Former President Bill ClintonWilliam (Bill) Jefferson ClintonIs the US capable of thinking strategically? Bob Dole: heroic, prickly and effective Biden on Bob Dole: 'among the greatest of the Greatest Generation' MORE has defended his decision to repeal Glass-Steagall, the Depression-era banking regulation that splits large financial institutions and is championed by liberals.
"Politicians — particularly now, in the aftermath of this crash — fear that anything they do will be held against them later if anything bad happens," Clinton told Inc. in an interview. "Look at all the grief I got for signing the bill that ended Glass-Steagall. There's not a single, solitary example that it had anything to do with the financial crash.”
Democratic presidential candidates Sen. Bernie SandersBernie SandersSenate rejects attempt to block Biden's Saudi arms sale Overnight Defense & National Security — Lawmakers clinch deal on defense bill White House 'strongly opposes' Senate resolution to stop Saudi arms sale MORE (I-Vt.) and former Maryland Gov. Martin O'Malley have backed reinstating the policy, which would require big banks to divide their commercial and investment practices.
Democratic presidential front-runner Hillary ClintonHillary Diane Rodham ClintonBen Affleck: Republicans 'want to dodge the consequences for their actions' through gerrymandering Republican Ohio Senate candidate slams JD Vance over previous Trump comments Budowsky: Why GOP donors flock to Manchin and Sinema MORE declined to take a position on the policy while campaigning in South Carolina last month.
"I think this is a much more complicated issue than to just point at any one piece of legislation and say, if we just pass that, everything would be fine," she said when asked about Glass-Steagall. "It's a more complicated assessment that just any one piece of legislation might suggest.”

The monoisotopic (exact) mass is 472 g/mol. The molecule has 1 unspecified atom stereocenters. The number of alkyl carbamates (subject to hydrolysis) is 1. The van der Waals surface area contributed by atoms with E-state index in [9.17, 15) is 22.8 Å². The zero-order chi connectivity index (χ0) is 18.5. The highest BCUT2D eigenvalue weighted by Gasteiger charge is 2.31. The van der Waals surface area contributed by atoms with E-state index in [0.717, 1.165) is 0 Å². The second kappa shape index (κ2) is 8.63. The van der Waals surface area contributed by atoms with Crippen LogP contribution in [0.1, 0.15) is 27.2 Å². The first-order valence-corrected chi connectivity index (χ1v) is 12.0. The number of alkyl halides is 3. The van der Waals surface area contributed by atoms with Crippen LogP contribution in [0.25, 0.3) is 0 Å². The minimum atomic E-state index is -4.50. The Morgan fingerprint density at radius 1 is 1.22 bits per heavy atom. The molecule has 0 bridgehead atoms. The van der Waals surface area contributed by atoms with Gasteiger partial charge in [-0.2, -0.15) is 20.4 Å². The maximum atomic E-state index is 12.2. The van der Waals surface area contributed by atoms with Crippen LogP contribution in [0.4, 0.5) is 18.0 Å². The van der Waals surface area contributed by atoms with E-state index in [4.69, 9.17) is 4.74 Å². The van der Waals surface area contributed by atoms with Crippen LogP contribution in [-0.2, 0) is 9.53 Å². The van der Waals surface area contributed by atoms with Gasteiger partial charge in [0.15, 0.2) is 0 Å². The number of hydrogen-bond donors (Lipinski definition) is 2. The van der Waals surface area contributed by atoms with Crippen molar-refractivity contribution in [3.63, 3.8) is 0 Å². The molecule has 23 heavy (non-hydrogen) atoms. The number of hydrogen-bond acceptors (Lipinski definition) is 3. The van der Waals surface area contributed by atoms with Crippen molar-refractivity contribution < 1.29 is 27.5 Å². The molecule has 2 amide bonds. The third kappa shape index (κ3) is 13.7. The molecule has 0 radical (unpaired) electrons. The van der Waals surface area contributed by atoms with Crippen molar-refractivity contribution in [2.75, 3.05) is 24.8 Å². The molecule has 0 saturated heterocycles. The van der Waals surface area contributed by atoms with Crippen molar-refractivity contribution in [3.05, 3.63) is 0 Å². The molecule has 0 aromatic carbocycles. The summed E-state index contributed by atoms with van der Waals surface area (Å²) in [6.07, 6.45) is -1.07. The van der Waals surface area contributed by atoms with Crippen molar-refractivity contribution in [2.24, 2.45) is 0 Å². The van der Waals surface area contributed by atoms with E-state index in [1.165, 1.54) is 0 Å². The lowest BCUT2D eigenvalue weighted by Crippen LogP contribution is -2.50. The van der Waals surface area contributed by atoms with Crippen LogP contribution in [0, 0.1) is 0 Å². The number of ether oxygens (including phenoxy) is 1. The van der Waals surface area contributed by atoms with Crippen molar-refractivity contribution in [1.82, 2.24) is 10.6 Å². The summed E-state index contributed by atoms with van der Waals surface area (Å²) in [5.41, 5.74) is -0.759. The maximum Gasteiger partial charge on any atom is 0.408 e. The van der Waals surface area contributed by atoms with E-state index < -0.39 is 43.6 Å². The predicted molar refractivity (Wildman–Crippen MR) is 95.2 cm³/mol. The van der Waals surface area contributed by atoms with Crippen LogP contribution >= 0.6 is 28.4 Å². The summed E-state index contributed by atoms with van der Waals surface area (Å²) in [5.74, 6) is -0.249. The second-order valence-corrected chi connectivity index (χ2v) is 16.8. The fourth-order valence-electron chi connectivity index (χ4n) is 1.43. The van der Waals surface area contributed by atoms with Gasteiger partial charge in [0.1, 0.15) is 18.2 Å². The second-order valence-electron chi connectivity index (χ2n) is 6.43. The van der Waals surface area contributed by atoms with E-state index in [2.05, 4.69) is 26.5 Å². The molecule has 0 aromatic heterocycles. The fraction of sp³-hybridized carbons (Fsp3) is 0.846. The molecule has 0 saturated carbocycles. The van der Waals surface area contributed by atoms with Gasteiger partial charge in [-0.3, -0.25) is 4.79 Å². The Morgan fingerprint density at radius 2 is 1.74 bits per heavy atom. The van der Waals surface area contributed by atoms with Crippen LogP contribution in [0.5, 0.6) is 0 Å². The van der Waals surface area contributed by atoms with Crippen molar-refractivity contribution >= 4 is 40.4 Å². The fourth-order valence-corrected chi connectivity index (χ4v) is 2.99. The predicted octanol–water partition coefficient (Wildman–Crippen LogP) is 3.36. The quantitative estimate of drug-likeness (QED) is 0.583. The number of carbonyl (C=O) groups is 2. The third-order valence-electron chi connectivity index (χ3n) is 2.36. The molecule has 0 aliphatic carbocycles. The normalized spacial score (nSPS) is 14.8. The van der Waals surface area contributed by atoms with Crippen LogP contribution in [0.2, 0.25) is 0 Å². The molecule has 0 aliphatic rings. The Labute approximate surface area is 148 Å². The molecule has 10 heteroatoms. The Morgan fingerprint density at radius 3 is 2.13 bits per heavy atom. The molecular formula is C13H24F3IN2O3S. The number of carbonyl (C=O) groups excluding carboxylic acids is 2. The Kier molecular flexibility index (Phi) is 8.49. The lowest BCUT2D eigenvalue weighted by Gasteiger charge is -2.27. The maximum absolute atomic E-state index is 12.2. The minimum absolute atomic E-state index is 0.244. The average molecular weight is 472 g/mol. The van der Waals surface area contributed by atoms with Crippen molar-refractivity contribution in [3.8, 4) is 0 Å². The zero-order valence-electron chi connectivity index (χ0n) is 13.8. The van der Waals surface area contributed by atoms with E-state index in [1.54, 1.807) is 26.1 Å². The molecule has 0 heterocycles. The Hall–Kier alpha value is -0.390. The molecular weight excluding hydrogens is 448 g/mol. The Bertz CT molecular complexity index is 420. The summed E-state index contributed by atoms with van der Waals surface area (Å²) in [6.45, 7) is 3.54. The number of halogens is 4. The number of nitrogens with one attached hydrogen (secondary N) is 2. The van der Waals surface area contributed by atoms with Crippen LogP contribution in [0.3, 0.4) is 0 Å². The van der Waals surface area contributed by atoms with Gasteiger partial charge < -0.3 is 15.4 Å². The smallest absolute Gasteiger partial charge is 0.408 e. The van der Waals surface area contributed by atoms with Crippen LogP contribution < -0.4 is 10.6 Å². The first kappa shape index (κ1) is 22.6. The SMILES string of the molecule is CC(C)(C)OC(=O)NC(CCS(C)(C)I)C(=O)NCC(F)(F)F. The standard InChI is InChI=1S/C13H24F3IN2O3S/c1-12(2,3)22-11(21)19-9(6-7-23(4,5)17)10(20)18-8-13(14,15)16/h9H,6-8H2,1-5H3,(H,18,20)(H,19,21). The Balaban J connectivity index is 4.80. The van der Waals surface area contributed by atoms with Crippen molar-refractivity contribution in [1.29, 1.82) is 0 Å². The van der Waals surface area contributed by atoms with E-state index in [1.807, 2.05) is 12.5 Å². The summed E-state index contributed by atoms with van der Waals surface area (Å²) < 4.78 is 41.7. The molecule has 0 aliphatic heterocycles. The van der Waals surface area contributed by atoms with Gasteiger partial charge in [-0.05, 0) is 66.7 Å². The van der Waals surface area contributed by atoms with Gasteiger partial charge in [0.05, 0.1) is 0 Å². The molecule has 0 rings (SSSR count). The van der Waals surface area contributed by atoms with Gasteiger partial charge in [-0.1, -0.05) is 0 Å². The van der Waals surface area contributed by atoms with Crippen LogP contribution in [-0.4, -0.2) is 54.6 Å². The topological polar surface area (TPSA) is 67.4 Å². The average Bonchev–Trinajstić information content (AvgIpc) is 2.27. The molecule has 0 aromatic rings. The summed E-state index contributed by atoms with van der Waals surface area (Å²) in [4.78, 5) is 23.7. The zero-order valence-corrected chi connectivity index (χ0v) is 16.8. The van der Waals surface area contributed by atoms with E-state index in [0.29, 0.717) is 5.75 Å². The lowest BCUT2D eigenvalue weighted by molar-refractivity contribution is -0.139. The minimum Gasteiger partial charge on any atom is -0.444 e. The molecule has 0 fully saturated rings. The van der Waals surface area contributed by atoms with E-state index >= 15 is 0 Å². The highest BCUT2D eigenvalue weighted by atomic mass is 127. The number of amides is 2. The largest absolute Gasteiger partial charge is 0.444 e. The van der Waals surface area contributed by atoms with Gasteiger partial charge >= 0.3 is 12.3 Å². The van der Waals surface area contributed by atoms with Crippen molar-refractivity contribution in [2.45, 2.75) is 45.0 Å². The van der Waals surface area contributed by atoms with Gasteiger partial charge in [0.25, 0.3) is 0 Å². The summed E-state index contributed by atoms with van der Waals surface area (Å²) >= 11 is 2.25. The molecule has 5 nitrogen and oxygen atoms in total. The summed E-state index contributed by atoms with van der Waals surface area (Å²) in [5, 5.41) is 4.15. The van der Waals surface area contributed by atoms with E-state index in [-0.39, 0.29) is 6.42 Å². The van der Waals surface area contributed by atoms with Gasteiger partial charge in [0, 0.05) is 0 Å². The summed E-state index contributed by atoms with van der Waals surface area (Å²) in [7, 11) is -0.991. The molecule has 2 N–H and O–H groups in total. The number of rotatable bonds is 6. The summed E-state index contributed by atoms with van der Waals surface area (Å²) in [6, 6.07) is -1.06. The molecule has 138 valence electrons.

Most economists at the Federal Reserve agree that former President Clinton's repeal of the policy in 1999 didn't contribute to the crash.
Still, Glass-Steagall has become a political wedge issue for Democrats in recent months, especially since Sens. Elizabeth WarrenElizabeth WarrenHillicon Valley — Presented by Connected Commerce Council — Incident reporting language left out of package Exporting gas means higher monthly energy bills for American families Senators turn up the heat on Amazon, data brokers during hearing MORE (D-Mass.) and John McCainJohn Sidney McCainDole to lie in state in Capitol Rotunda Bob Dole: A great leader of the 'Greatest Generation' The bully who pulls the levers of Trump's mind never learns MORE (R-Ariz.) reintroduced it in the upper chamber.
Bill Clinton told Inc. that he could support tweaking the 2010 Dodd-Frank Wall Street Reform and Consumer Protection Act — particularly on its impacts for community banks, which have lobbied for years that the regulations that are applied to big banks should not be applied to them.
"There should be a serious look at the impact of Dodd-Frank on legitimate community banks," Clinton said. "I think we ought to look at the way the Canadians regulated their banks. The Canadians had no financial crisis, you know. They always had unified banking — investment and commercial banking under one roof. But they had different rules for them."
Former President Clinton also called for the Small Business Administration to "become more aggressive" in its financing.